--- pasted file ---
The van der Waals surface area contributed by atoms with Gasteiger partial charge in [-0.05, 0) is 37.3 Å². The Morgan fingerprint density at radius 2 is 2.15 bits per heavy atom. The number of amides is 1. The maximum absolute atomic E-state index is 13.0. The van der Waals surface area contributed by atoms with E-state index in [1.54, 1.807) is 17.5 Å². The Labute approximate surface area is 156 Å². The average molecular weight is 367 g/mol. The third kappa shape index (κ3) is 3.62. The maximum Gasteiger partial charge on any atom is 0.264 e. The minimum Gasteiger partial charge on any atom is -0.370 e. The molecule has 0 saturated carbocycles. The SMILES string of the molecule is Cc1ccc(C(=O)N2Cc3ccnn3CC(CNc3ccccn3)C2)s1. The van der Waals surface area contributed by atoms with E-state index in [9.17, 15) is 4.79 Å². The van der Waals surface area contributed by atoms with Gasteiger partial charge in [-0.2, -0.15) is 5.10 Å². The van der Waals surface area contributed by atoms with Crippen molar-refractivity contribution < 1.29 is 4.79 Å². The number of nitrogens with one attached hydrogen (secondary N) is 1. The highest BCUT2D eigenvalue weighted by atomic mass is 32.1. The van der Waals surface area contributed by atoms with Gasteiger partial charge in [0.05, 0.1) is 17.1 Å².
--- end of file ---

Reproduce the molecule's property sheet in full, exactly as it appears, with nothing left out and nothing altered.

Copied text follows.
The van der Waals surface area contributed by atoms with Gasteiger partial charge in [-0.05, 0) is 37.3 Å². The Morgan fingerprint density at radius 2 is 2.15 bits per heavy atom. The number of amides is 1. The maximum absolute atomic E-state index is 13.0. The van der Waals surface area contributed by atoms with E-state index in [1.54, 1.807) is 17.5 Å². The Labute approximate surface area is 156 Å². The average molecular weight is 367 g/mol. The third kappa shape index (κ3) is 3.62. The maximum Gasteiger partial charge on any atom is 0.264 e. The minimum Gasteiger partial charge on any atom is -0.370 e. The molecule has 0 saturated carbocycles. The SMILES string of the molecule is Cc1ccc(C(=O)N2Cc3ccnn3CC(CNc3ccccn3)C2)s1. The van der Waals surface area contributed by atoms with E-state index in [9.17, 15) is 4.79 Å². The van der Waals surface area contributed by atoms with Gasteiger partial charge in [-0.2, -0.15) is 5.10 Å². The van der Waals surface area contributed by atoms with Crippen molar-refractivity contribution < 1.29 is 4.79 Å². The number of nitrogens with one attached hydrogen (secondary N) is 1. The highest BCUT2D eigenvalue weighted by atomic mass is 32.1. The van der Waals surface area contributed by atoms with Gasteiger partial charge in [0.05, 0.1) is 17.1 Å².